Tag Archives: Shakespeare

My annual Christmas Eve Light Ride tradition is in jeopardy

Greetings, readers. With Zipcar no longer an option for me, my Christmas Eve Light Ride tradition may be coming to an end. Since I was a little boy, I’ve only missed one year and that was due to an ice storm. Rebecca and I were just on the Hertz car rental site and discovered that though it would be easy and convenient (the office is down the street from me) the cost would make the one night event outrageously stupid, even by my standards. You know me, readers, I never like to cancel anything that is traditional.

This past year I have just not made that much money. My books have not been selling and my other sources of income have come in a trickle. I always tell myself that things will work out somehow, but this year I just don’t see it being economically feasible.

To rent a car for three days, they are probably closed Christmas Eve, will cost approximately $400.00, according to our research on their website. One passenger who wants to go with me said that she’ll chip in for the cost. At least one other passenger would have to do the same to make that price tag possible. Right now, dear readers, I give my traditional Christmas Eve Light Ride chances only at 20%.

Now, on Christmas Eve, the buses still run at least to a certain time. It may very well be that my friends and I will ride CATA’s W bus and let it drive us around Park Forest and surrounding areas. I will be sure to let the bus driver know that is what we are doing so he doesn’t look at us and ask if we have missed our stop. The only other alternative, which I will tell you just dawned on my this very second, is to see if anyone else made a YouTube video of the same kind of ride, or walk around their neighborhood. It’s been said that besides porn, you can find almost anything on YouTube.

On to a different topic. Guess what I’m doing tonight, dear readers? I’m going to my first Shakespearean play experience, a movie playing at the State Theatre, called A Winter’s Tale. I really don’t have a good idea what it is about, but I am intrigued because it is a Shakespearean dramedy. I am not much into Shakespeare though at my age I should be. Hell, with me being a writer, I should have been into all the classic authors. It’s ironic that I am a writer that doesn’t read other people’s material. I think I just solved my problem!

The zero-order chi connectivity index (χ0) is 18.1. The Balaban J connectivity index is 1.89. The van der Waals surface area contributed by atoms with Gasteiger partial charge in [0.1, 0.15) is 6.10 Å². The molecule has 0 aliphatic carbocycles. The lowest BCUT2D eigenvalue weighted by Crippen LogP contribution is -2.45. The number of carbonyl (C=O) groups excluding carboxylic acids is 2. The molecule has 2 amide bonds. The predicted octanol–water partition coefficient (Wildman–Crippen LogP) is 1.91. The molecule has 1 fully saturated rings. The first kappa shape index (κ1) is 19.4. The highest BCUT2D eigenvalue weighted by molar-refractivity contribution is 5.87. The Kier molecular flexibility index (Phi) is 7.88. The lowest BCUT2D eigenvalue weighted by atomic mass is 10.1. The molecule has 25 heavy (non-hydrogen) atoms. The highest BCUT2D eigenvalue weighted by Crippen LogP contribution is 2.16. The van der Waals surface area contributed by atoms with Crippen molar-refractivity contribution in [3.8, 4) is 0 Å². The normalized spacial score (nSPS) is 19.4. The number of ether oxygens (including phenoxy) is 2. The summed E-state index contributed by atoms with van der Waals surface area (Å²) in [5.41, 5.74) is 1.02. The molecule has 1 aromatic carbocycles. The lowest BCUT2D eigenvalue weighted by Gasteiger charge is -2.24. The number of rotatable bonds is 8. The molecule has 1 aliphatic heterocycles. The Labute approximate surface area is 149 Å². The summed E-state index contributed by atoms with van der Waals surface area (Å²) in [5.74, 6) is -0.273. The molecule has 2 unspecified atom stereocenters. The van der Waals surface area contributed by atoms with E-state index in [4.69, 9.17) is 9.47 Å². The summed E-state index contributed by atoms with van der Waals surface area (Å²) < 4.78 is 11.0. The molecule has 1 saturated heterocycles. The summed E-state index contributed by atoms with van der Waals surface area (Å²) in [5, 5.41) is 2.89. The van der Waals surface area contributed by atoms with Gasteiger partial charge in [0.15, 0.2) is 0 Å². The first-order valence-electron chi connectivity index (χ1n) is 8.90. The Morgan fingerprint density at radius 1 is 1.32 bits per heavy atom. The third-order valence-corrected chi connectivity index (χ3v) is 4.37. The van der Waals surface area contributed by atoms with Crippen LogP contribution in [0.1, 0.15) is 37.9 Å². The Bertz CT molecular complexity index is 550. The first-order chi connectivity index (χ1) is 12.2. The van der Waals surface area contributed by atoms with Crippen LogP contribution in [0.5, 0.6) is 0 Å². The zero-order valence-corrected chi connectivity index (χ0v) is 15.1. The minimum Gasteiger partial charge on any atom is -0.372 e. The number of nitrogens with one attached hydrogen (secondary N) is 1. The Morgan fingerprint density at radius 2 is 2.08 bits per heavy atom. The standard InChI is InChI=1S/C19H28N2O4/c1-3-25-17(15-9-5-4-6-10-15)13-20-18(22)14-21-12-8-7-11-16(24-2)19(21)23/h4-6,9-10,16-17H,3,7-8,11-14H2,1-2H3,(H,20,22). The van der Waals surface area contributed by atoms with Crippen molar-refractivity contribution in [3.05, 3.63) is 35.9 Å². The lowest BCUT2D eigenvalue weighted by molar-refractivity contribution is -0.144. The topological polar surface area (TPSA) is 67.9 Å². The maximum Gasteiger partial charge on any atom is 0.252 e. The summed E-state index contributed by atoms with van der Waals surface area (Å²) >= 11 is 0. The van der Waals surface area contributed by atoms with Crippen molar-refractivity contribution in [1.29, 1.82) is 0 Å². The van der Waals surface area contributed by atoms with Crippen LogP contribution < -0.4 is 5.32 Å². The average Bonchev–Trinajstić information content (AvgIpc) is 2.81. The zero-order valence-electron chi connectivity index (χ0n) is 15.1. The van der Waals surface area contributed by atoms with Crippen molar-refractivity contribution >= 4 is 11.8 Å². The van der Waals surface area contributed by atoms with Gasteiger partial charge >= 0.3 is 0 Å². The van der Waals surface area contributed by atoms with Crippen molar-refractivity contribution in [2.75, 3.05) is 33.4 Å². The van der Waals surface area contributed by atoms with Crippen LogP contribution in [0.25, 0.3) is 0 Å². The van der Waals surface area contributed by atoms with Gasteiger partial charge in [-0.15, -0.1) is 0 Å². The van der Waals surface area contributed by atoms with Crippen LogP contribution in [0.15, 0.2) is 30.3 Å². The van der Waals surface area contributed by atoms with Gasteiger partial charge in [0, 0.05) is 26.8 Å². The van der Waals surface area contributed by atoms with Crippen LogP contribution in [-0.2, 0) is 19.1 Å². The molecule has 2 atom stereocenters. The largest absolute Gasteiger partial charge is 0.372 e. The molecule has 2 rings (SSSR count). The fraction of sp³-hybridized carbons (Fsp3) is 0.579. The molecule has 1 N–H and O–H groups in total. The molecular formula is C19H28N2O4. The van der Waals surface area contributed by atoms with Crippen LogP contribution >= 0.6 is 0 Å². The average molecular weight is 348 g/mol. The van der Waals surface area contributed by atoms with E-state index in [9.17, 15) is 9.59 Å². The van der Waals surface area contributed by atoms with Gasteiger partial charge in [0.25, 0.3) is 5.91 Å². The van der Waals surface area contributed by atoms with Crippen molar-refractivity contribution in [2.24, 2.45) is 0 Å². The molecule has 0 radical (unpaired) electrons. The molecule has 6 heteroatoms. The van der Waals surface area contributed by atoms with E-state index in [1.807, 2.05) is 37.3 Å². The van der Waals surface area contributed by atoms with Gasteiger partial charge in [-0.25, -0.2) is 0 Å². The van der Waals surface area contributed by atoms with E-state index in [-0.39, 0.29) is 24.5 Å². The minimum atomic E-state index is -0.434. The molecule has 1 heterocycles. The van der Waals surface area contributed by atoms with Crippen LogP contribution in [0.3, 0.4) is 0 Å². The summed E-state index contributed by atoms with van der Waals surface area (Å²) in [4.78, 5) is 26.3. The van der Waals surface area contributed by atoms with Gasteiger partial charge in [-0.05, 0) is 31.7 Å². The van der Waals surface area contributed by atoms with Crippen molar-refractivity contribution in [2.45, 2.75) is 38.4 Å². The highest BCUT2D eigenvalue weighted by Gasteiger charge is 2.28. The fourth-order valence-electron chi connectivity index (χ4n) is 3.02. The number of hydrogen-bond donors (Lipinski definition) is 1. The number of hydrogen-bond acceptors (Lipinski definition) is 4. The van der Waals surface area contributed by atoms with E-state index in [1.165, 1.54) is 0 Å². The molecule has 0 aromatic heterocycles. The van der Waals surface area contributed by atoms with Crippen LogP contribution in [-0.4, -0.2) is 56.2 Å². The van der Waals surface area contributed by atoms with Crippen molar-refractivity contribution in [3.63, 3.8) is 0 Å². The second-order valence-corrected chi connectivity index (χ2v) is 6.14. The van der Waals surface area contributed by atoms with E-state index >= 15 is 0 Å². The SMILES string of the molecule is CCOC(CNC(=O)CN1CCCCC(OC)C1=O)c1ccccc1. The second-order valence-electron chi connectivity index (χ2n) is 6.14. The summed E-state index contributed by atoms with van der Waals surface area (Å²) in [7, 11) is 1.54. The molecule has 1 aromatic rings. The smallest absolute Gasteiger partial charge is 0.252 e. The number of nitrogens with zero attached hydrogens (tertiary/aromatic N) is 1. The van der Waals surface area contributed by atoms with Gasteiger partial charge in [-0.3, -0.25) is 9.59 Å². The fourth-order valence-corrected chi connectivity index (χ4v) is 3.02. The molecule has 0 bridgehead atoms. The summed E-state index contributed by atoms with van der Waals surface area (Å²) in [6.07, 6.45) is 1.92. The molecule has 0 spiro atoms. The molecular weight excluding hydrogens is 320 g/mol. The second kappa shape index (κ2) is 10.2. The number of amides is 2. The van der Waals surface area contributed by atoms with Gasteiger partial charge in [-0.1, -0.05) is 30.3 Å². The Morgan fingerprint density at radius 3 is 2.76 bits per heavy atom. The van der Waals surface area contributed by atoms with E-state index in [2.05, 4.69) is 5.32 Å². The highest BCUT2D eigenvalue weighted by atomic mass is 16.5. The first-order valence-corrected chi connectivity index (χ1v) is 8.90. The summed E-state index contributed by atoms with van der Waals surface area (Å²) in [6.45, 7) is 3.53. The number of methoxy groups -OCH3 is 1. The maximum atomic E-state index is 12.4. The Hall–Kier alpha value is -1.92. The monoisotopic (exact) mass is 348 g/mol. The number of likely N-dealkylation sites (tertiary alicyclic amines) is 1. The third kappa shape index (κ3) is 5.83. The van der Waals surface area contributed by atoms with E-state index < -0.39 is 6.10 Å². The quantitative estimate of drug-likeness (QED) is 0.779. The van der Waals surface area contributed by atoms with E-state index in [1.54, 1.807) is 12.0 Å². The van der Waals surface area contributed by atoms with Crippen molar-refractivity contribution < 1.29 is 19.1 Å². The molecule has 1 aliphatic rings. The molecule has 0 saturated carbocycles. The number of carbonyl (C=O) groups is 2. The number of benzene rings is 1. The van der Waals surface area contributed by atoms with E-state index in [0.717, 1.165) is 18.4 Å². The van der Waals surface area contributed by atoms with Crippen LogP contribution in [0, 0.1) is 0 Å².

I am starting to change that. On Spotify music I found a delightful version in an audio book of Frances Hodgson Burnett’s The Secret Garden. I have seen two movie adaptations of this story and love it. It is one of my favorites … probably second to Charles Dickens’ A Christmas Carol. It is read by an unnamed younger woman I’m estimating is in her late 20s to early 30s with a delightful voice and she is able to bring all the characters to life. I would love to find out her name, then go to Google images so I can take a peek at who is reading to me. So far, no such luck. It is the unabridged version of the story and I’m listening to it, as I said, through Spotify, which is now connected to my brand new Alexa. Oh, what great sound. It sounds like there is a human being right here in the room with me.

Yesterday, again on the internet news page, I saw such headlines as shootings, the stock market is tumbling, and plane crash kills nine. I stopped right there. My therapist told me to stay away from depressing news topics. I realize it is kind of hard to keep up tp date without reading the news. I would love to see a news broadcast that gives as much equal time to good honest heartwarming stories which raise peoples spirits as it does to the bad news stories which tend to depress people. I remember one time, I think I mentioned this before, I was watching a newscast on a New York channel which consisted literally of 50 minutes of bad news, a few minutes of sports, about three minutes for the weather, and then a oh, yes, by the way, nice story to close out the broadcast. I had to wait the whole hour to get the two minute final story that perked me up for the evening. Blech. Fortunately that channel is off our cable system and I don’t watch much news from any other source. Some people say I’m uneducated or not in the loop. Well, readers, I know what I know. I shan’t be bombarded with one bad news story after another. Maybe one day this world will learn that violence and revenge is not the answer. Okay, I’m done with my mini-sermon.

Well, readers, only two more blog entries with Rebecca until our nine-year stint comes to an end. 😦 But as mentioned before, my blog will stay open for you, my readers, to peruse and enjoy, and I shall strive to put a new one up either every Wednesday or every other Wednesday. I can’t lose the few steady readers I have, and I am blessed to have you.